It would make more sense if Briggs stayed aboard, yet clearly he did not. It makes me wonder if he was out of commission at this point, perhaps having taken a blow to the head during the same incident that put the Mary Celeste in peril. The crew, lacking leadership and faced with what seemed to them to be extreme danger, might have launched the boat with him in it. Or perhaps he did stay aboard, only to see the ship's boat come adrift, or even capsize, taking his wife and daughter to the bottom. That might have been enough to make him throw himself overboard. Or that event, whatever it may have been, which put the Mary Celeste in jeopardy might have been so severe as to make staying aboard an impossibility. Threat of an exploding cargo would do that.

After the Mary Celeste was brought to Gibraltar, the inquiry into her abandonment very nearly became a one-man lynch mob. Flood, convinced that murder or mutiny was at the back of the mystery, was hell-bent on proving that the crew had met with foul play, and that the Dei Gratia's people were somehow behind it all. This theory met with a severe setback when scientific investigation proved beyond question that stains found on the ship, and on a sword discovered in Briggs' cabin, were not blood. Eventually the court decided to uphold the Dei Gratia's salvage claim, but awarded it a relative pittance of one-fifth the value of the Mary Celeste, including cargo. Probably this was because the court had made its own mind up and felt that there was still some merit in the piracy argument, though there was no evidence to support it. Just goes to show, when the judge hates you, you might as well stay as far away from the court as possible.

The Mary Celeste bounced from owner to owner for a while, before finally finding its way to Gilman C. Parker in 1884. She now had a reputation as an unlucky ship, and had regularly lost money on her cruises. Parker loaded her with a supposedly valuable cargo, insured that cargo with three different agencies, and took her down to Haiti, where she conveniently found her way onto a reef and went down. '[I] had no more intention of wrecking the vessel,' said Parker to a disbelieving New York court of inquiry, 'Than I did of cutting my own throat.'

Yet that valuable cargo proved, on inspection, to be dog collars, spoiled beer, and rotten fish, loaded by merchants who clearly expected a huge insurance payout. Parker was charged with barratry - damaging a vessel or its cargo through abandonment, illegal scuttling or theft - which carried the death penalty. In the end barratry was dropped, though other charges were brought against Parker and the merchants. In the one civil case that came to court the jury refused to deliver a verdict, as there were several counts pending against Parker and his accomplices, and it was unwilling to prejudice the case against Parker in those separate indictments by returning a guilty verdict, particularly since the barratry indictment might mean hanging. The insurers immediately requested a new trial, but the court, electing not to go through all that expensive mess again, persuaded all concerned to drop charges. The insurers wouldn't have to pay out, any money already paid would be returned with interest, and the accused would leave the court, free men.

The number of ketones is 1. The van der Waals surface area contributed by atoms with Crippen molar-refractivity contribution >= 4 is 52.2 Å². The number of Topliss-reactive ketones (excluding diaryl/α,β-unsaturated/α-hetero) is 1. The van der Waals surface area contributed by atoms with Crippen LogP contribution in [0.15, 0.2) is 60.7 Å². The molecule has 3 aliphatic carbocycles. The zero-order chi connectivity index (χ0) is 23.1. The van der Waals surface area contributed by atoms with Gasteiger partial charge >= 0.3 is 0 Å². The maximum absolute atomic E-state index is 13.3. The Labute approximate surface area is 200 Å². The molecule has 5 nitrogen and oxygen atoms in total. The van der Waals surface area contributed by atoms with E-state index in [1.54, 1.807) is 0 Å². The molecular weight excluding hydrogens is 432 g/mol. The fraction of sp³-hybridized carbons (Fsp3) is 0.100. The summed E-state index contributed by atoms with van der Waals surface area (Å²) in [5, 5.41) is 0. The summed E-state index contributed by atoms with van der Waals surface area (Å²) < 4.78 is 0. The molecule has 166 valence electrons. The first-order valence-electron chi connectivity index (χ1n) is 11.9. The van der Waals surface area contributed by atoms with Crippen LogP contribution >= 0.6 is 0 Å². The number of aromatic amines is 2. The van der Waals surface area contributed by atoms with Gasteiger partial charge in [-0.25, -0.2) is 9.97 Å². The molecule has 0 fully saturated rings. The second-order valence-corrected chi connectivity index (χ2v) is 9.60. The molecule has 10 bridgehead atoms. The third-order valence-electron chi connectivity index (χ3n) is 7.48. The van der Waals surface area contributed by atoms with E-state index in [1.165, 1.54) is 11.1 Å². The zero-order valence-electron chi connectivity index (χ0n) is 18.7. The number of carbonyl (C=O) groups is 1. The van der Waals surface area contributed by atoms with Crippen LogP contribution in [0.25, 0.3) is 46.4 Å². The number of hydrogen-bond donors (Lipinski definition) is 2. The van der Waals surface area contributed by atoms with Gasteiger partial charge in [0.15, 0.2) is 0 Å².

In the aftermath, one of the accused went insane, another committed suicide, the rest went out of business, and Parker himself died within three months, destitute and with a ruined reputation. The Mary Celeste remains on that Haitian reef to this day.

If the aspiring Keeper wants to use this tale as a one-off, say for Fear Itself or Trail, and is looking for more information, I highly recommend Paul Begg's Mary Celeste: The Greatest Mystery of the Sea. If you already know Begg's name, then you're probably a Jack the Ripper fan.

Here's some potential treatments:

You're all members of the Mary Celeste crew. One of you becomes possessed by an unclean spirit, or perhaps just goes mad, and starts killing off crewmates one by one. Who's behind it? Is it some kind of shapeshifting demon? A ghost? Some invisible Cthulhuoid entity, running the crewman like a puppet?

Or alternatively, the Mary Celeste comes under attack by something otherwordly, or just overwhelmingly powerful; a giant octopus, say. Then it becomes a survival horror narrative, with crewmen trapped below decks or in cabins, trying to keep the monster at bay, while its questing tentacles probe at every weak spot. 

A Trail 1930s scenario could have the characters go to Haiti, perhaps to investigate something else, or even to shoot a film about the Mary Celeste. Maybe they're led there by evidence discovered in New York; perhaps one of the merchants, the insane one or the suicide, left some document behind that strongly hints at an occult angle to the Mary Celeste's wrecking. There they discover that whatever curse struck down the crew of the Mary Celeste is still very much active, and claiming more lives. Sorcerers ashore are trying to put a stop to it with their own magic, but whatever it is, it's far too powerful for them. Or perhaps those sorcerers have been salvaging bits from the Mary Celeste to use in their own spirit magic, only to discover that, whatever it is, it's much too dangerous to handle.

Once TimeWatch becomes available, there are other options. After all, the Mary Celeste story has already been the subject of at least one time traveler's adventures. Mysterious disappearances ought to be meat and drink to aspiring time agents.

That's it for the moment! I hope you find this useful. Enjoy!